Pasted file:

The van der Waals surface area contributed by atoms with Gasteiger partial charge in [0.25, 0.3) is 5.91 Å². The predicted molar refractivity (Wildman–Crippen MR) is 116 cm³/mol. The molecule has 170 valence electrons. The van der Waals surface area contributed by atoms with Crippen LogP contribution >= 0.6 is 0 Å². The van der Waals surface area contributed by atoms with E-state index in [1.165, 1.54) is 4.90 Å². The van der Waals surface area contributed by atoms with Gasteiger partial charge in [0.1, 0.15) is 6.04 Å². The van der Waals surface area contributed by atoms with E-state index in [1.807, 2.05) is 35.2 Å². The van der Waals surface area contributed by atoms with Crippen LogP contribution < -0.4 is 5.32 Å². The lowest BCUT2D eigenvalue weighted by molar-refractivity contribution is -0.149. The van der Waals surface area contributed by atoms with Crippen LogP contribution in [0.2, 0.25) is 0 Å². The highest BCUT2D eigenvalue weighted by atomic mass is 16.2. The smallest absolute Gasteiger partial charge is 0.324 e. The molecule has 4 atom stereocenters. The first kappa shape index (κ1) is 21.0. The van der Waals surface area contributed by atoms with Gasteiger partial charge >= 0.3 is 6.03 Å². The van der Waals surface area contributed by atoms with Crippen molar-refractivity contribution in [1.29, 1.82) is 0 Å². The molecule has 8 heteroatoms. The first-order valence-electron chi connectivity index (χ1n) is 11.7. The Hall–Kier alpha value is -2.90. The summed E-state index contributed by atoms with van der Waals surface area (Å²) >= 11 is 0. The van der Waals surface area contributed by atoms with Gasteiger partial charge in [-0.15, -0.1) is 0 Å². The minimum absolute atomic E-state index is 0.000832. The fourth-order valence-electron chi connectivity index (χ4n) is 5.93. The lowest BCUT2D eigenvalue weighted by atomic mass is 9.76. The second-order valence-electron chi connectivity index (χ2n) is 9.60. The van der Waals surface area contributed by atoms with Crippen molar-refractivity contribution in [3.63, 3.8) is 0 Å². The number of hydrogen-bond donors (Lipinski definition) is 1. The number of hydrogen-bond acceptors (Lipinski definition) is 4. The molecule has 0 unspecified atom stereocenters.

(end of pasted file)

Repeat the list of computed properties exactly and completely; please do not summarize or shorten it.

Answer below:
The van der Waals surface area contributed by atoms with Gasteiger partial charge in [0.25, 0.3) is 5.91 Å². The predicted molar refractivity (Wildman–Crippen MR) is 116 cm³/mol. The molecule has 170 valence electrons. The van der Waals surface area contributed by atoms with Crippen LogP contribution >= 0.6 is 0 Å². The van der Waals surface area contributed by atoms with E-state index in [1.165, 1.54) is 4.90 Å². The van der Waals surface area contributed by atoms with Gasteiger partial charge in [0.1, 0.15) is 6.04 Å². The van der Waals surface area contributed by atoms with E-state index in [1.807, 2.05) is 35.2 Å². The van der Waals surface area contributed by atoms with Crippen LogP contribution < -0.4 is 5.32 Å². The lowest BCUT2D eigenvalue weighted by molar-refractivity contribution is -0.149. The van der Waals surface area contributed by atoms with Crippen LogP contribution in [0.2, 0.25) is 0 Å². The highest BCUT2D eigenvalue weighted by atomic mass is 16.2. The smallest absolute Gasteiger partial charge is 0.324 e. The molecule has 4 atom stereocenters. The first kappa shape index (κ1) is 21.0. The van der Waals surface area contributed by atoms with Gasteiger partial charge >= 0.3 is 6.03 Å². The van der Waals surface area contributed by atoms with Crippen molar-refractivity contribution in [1.29, 1.82) is 0 Å². The molecule has 8 heteroatoms. The first-order valence-electron chi connectivity index (χ1n) is 11.7. The Hall–Kier alpha value is -2.90. The summed E-state index contributed by atoms with van der Waals surface area (Å²) >= 11 is 0. The van der Waals surface area contributed by atoms with Gasteiger partial charge in [-0.15, -0.1) is 0 Å². The minimum absolute atomic E-state index is 0.000832. The fourth-order valence-electron chi connectivity index (χ4n) is 5.93. The lowest BCUT2D eigenvalue weighted by atomic mass is 9.76. The second-order valence-electron chi connectivity index (χ2n) is 9.60. The van der Waals surface area contributed by atoms with Crippen molar-refractivity contribution in [3.63, 3.8) is 0 Å². The number of hydrogen-bond donors (Lipinski definition) is 1. The number of hydrogen-bond acceptors (Lipinski definition) is 4. The molecule has 0 unspecified atom stereocenters.